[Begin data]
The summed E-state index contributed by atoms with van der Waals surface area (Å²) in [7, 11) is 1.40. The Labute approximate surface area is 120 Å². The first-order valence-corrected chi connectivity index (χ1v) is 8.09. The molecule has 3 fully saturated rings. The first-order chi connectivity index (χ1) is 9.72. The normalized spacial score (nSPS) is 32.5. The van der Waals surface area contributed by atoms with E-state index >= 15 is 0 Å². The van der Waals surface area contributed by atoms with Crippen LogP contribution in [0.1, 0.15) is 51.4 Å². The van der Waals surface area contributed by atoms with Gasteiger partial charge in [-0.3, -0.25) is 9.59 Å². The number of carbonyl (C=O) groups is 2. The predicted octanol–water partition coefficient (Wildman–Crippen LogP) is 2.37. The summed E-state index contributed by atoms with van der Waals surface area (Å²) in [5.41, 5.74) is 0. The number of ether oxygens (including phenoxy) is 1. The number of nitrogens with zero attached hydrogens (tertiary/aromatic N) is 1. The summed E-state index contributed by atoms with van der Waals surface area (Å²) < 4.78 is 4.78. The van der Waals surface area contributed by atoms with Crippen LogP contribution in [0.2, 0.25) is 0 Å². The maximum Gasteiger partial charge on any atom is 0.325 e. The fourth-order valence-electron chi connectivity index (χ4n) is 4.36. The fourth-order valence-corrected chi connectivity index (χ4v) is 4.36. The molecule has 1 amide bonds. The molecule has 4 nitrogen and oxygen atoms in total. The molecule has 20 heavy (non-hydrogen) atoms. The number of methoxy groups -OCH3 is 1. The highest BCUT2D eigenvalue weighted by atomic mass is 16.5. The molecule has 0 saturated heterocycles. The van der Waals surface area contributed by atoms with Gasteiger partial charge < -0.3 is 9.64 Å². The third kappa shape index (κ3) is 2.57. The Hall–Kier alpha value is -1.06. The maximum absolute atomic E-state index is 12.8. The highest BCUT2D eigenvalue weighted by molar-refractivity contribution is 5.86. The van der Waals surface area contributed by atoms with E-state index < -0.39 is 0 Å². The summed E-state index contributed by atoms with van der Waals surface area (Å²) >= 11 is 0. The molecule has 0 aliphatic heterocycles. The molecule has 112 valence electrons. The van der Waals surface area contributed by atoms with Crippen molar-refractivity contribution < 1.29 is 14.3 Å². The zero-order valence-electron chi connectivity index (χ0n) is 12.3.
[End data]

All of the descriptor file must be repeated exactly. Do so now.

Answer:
The summed E-state index contributed by atoms with van der Waals surface area (Å²) in [7, 11) is 1.40. The Labute approximate surface area is 120 Å². The first-order valence-corrected chi connectivity index (χ1v) is 8.09. The molecule has 3 fully saturated rings. The first-order chi connectivity index (χ1) is 9.72. The normalized spacial score (nSPS) is 32.5. The van der Waals surface area contributed by atoms with E-state index >= 15 is 0 Å². The van der Waals surface area contributed by atoms with Crippen LogP contribution in [0.1, 0.15) is 51.4 Å². The van der Waals surface area contributed by atoms with Gasteiger partial charge in [-0.3, -0.25) is 9.59 Å². The number of carbonyl (C=O) groups is 2. The predicted octanol–water partition coefficient (Wildman–Crippen LogP) is 2.37. The summed E-state index contributed by atoms with van der Waals surface area (Å²) in [5.41, 5.74) is 0. The number of ether oxygens (including phenoxy) is 1. The number of nitrogens with zero attached hydrogens (tertiary/aromatic N) is 1. The summed E-state index contributed by atoms with van der Waals surface area (Å²) < 4.78 is 4.78. The van der Waals surface area contributed by atoms with Crippen LogP contribution in [0.2, 0.25) is 0 Å². The maximum Gasteiger partial charge on any atom is 0.325 e. The fourth-order valence-electron chi connectivity index (χ4n) is 4.36. The fourth-order valence-corrected chi connectivity index (χ4v) is 4.36. The molecule has 1 amide bonds. The molecule has 4 nitrogen and oxygen atoms in total. The molecule has 20 heavy (non-hydrogen) atoms. The number of methoxy groups -OCH3 is 1. The highest BCUT2D eigenvalue weighted by atomic mass is 16.5. The molecule has 0 saturated heterocycles. The van der Waals surface area contributed by atoms with Gasteiger partial charge < -0.3 is 9.64 Å². The third kappa shape index (κ3) is 2.57. The Hall–Kier alpha value is -1.06. The maximum absolute atomic E-state index is 12.8. The highest BCUT2D eigenvalue weighted by molar-refractivity contribution is 5.86. The van der Waals surface area contributed by atoms with E-state index < -0.39 is 0 Å². The summed E-state index contributed by atoms with van der Waals surface area (Å²) >= 11 is 0. The molecule has 0 aliphatic heterocycles. The molecule has 112 valence electrons. The van der Waals surface area contributed by atoms with Crippen molar-refractivity contribution < 1.29 is 14.3 Å². The zero-order valence-electron chi connectivity index (χ0n) is 12.3.